United States Secretary of the Treasury

Seal of the United States Department of the Treasury.svg
Flag of the United States Secretary of the Treasury.svg
The Secretary of the Treasury is the head of the U.S. Department of the Treasury which is concerned with financial and monetary matters, and, until 2003, also included several federal law enforcement agencies. This position in the federal government of the United States is analogous to the Minister of Finance in many other countries. The Secretary of the Treasury is a member of the President's Cabinet, and is nominated by the President of the United States. Nominees for Secretary of the Treasury undergo a confirmation hearing before the United States Senate Committee on Finance before being voted on by the United States Senate.

The Secretary of the Treasury, the Secretary of State, the Attorney General, and the Secretary of Defense are generally regarded as the four most important cabinet officials because of the importance of their departments. The Secretary of the Treasury is a non-statutory member of the U.S. National Security Council and fifth in the United States presidential line of succession.

The Secretary of the Treasury is the principal economic advisor to the President and plays a critical role in policy-making by bringing an economic and government financial policy perspective to issues facing the government. The Secretary is responsible for formulating and recommending domestic and international financial, economic, and tax policy, participating in the formulation of broad fiscal policies that have general significance for the economy, and managing the public debt. The Secretary oversees the activities of the Department in carrying out its major law enforcement responsibilities; in serving as the financial agent for the United States Government; and in manufacturing coins and currency. The Chief Financial Officer of the government, the Secretary serves as Chairman Pro Tempore of the President's Economic Policy Council, Chairman of the Boards and Managing Trustee of the Social Security and Medicare Trust Funds, and as U.S. Governor of the International Monetary Fund, the International Bank for Reconstruction and Development, the Inter-American Development Bank, the Asian Development Bank, and the European Bank for Reconstruction and Development.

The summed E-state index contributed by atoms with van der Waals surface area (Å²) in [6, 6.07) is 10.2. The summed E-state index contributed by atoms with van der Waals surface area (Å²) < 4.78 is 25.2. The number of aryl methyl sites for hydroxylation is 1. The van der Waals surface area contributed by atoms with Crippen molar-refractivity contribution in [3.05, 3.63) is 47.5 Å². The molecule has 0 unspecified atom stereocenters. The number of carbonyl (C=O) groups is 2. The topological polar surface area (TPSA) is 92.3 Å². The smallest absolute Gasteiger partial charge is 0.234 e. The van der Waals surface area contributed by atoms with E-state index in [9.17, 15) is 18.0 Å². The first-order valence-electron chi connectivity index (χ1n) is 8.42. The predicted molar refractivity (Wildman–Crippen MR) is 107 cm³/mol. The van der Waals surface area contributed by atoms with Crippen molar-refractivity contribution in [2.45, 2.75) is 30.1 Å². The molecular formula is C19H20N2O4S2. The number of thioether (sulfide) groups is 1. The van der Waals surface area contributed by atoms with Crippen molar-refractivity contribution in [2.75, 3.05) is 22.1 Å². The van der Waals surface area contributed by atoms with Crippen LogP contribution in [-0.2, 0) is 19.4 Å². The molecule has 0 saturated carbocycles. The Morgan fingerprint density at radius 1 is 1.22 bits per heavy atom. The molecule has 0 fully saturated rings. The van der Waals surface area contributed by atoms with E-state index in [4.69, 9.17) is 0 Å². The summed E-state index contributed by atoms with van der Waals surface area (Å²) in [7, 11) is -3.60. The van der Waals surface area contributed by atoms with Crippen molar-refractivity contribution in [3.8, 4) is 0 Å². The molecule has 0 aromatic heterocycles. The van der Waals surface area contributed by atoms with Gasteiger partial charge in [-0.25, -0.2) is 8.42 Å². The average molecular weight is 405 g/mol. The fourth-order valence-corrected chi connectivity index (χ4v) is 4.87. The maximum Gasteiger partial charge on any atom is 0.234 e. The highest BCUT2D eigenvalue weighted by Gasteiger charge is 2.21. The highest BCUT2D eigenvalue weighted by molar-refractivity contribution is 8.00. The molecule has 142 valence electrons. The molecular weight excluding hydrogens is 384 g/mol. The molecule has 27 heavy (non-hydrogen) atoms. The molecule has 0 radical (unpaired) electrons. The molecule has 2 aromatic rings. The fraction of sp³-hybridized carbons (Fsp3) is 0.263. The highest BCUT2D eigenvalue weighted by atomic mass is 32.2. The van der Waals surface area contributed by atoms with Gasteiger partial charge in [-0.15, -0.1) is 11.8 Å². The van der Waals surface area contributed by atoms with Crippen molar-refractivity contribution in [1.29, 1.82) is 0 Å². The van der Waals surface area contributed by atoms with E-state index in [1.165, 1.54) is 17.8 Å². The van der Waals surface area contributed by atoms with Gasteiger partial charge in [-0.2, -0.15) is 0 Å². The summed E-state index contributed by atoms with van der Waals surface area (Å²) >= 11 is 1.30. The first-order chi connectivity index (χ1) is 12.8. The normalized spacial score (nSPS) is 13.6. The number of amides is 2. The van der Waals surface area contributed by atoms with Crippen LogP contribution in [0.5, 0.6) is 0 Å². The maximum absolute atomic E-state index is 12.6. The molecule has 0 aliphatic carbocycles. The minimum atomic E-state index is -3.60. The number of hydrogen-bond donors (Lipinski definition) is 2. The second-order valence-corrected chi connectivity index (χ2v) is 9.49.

The Secretary along with the Treasurer of the United States must sign Federal Reserve notes before they can become legal tender. The Secretary also manages the United States Emergency Economic Stabilization fund.

Most of the Department's law enforcement agencies such as the U.S. Customs Service, the Bureau of Alcohol, Tobacco, Firearms and Explosives (ATF), and the U.S. Secret Service were reassigned to other departments in 2003 in conjunction with the creation of the Department of Homeland Security.

The salary of the Secretary of the Treasury is $205,700 annually.

This page was last edited on 21 May 2018, at 20:52.
Reference: https://en.wikipedia.org/wiki/United_States_Secretary_of_the_Treasury under CC BY-SA license.

Related Topics

Recently Viewed